Mecklenburg County commissioners are expected on Wednesday to endorse a rough draft of a unified plan between the county, city of Charlotte and other municipalities that are aimed at improving the quality of life.
The Mecklenburg Livable Communities Plan has been years in the making and involved residents, government and elected officials and the Foundation for the Carolinas to develop a vision from which all government entities in the county can plan for the future.
For the county, it will influence strategies for parks, natural resources, social services and improving the health of residents through policy, County Manager Dena Diorio said.
“It will provide a framework for our strategic planning,” Diorio said.
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The plan’s idea came from a 2012 city-county feasibility study that found there was no unified vision that coordinated local plans and programs or established goals for the future with the help of public engagement.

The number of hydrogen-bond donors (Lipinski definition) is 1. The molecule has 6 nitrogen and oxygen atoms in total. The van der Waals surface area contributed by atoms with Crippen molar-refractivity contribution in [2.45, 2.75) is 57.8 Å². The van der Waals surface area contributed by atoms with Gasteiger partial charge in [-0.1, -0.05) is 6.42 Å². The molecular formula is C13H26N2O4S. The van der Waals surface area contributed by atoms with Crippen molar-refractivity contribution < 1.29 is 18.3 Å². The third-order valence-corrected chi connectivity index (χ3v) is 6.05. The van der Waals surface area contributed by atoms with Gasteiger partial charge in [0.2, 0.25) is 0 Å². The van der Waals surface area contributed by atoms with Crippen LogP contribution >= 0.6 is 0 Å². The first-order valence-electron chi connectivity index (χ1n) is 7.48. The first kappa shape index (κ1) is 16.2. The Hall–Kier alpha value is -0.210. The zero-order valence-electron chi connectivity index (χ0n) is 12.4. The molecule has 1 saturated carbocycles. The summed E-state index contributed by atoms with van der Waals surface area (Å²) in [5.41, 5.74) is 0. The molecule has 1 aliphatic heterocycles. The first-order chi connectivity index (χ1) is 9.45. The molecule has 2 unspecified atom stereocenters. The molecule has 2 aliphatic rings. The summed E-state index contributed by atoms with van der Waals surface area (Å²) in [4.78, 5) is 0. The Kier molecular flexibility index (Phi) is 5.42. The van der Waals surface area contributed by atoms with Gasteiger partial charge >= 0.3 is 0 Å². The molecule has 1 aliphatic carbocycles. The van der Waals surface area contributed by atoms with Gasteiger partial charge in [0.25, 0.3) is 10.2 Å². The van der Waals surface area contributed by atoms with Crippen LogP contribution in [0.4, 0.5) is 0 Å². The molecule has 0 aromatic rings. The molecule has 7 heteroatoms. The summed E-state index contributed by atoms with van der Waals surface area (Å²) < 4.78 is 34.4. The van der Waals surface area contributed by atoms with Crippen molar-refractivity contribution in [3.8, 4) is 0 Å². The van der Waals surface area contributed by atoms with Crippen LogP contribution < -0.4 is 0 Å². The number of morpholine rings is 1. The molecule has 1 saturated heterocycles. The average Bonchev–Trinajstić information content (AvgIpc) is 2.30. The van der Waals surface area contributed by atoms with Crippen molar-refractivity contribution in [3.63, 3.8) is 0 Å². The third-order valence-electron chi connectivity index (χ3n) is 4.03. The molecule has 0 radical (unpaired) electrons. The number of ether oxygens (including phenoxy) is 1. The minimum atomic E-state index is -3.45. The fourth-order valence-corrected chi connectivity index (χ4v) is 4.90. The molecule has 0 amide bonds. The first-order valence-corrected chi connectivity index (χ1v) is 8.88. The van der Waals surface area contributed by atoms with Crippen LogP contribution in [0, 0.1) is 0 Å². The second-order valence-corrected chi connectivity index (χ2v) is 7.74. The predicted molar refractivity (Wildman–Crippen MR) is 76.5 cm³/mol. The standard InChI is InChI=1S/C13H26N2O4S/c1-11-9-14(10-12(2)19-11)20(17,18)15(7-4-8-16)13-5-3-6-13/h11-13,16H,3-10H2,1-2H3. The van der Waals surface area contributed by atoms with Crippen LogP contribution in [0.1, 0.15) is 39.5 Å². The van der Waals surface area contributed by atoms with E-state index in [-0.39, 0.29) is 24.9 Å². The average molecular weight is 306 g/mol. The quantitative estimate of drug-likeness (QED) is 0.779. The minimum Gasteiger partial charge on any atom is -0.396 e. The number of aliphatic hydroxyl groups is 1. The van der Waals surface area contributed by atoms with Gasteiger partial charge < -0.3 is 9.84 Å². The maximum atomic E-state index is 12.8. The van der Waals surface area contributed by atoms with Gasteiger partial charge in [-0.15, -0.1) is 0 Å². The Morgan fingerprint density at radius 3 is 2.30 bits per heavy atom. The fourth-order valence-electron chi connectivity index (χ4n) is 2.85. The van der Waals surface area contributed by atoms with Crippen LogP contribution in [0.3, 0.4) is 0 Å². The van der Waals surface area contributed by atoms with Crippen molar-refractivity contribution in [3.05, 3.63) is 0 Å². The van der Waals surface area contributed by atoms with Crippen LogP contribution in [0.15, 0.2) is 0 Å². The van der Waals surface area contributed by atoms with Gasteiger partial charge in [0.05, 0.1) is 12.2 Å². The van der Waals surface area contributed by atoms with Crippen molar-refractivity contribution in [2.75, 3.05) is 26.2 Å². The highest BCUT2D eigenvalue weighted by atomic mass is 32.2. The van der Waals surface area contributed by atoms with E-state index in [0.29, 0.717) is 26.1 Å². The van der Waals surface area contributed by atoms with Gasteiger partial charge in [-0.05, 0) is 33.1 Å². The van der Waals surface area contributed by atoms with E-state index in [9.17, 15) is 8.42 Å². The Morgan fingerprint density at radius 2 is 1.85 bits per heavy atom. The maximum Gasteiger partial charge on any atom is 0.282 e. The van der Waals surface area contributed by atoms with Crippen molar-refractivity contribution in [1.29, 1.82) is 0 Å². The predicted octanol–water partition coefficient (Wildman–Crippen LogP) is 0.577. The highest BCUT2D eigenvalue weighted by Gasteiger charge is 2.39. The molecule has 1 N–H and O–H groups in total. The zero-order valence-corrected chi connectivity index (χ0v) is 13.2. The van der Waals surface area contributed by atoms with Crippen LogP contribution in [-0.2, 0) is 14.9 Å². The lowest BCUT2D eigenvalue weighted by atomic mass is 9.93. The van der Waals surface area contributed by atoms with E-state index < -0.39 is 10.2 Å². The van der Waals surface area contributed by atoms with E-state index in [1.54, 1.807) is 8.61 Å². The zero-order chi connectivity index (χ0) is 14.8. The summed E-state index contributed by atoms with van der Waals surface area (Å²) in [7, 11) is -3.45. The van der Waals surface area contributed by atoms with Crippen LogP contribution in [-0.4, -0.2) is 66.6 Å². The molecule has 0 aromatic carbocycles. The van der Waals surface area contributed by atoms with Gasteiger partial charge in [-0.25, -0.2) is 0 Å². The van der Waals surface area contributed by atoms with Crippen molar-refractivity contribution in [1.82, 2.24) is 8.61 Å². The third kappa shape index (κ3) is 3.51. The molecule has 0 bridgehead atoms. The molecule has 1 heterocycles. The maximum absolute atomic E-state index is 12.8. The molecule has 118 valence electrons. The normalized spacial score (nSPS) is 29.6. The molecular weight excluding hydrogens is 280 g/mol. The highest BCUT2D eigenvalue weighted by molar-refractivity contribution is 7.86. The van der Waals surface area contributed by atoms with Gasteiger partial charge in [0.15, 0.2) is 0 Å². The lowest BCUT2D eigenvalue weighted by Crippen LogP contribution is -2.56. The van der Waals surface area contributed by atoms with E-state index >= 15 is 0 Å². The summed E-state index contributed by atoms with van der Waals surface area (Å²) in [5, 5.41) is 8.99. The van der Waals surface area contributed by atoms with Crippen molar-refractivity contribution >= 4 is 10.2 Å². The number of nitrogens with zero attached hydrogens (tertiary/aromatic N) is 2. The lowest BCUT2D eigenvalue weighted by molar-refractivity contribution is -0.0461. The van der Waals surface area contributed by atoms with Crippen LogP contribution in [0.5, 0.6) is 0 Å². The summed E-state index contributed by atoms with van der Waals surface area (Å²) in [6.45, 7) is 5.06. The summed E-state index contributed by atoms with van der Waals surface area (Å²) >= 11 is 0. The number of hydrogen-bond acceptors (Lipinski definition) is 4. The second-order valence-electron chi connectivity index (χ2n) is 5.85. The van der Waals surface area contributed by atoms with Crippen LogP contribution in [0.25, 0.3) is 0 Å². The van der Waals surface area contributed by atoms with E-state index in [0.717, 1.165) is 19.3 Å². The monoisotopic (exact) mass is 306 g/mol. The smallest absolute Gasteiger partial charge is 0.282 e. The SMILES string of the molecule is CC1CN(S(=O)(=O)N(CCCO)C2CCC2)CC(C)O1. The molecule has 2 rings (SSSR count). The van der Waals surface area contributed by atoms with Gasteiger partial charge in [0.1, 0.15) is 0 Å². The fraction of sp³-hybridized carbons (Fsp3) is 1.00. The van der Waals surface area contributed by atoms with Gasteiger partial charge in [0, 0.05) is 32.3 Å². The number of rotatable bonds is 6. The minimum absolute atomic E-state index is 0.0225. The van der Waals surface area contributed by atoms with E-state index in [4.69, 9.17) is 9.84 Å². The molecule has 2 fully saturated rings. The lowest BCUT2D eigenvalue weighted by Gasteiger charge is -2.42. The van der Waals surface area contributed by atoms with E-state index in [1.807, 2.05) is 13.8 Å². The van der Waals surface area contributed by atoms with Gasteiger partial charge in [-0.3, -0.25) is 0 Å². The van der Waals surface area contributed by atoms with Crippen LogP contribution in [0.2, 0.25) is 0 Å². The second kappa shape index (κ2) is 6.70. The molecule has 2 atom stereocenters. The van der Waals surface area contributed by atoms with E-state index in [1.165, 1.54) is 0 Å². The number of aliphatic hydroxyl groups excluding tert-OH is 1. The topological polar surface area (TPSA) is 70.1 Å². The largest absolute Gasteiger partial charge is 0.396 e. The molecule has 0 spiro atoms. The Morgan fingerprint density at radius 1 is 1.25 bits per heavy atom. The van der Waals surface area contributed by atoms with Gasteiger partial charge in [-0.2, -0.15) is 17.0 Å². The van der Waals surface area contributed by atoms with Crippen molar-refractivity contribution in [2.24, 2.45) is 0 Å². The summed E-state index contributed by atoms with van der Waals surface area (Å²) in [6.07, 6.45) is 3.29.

Commissioners will also decide whether the county will hire construction companies to develop a budget for two county projects and assume the risk of completing those projects on time and on budget.
The projects include the $8.6 million renovation and expansion of the 24-year-old Mecklenburg County Aquatic Center and replacing security – mainly closing and lock mechanisms – at the county jails, said Deputy County Manager Chris Peek.
The county has used at-risk construction management before, and Charlotte-Mecklenburg Schools uses the approach to build schools. Under the strategy, the contractor would be responsible for all cost overruns, Peek said.
“They are at risk if they don’t meet the timeline and budget,” he said. “They are putting their own skin in the game. It’s an opportunity to continue to find new and innovative ways to be more cost-effective and efficient.”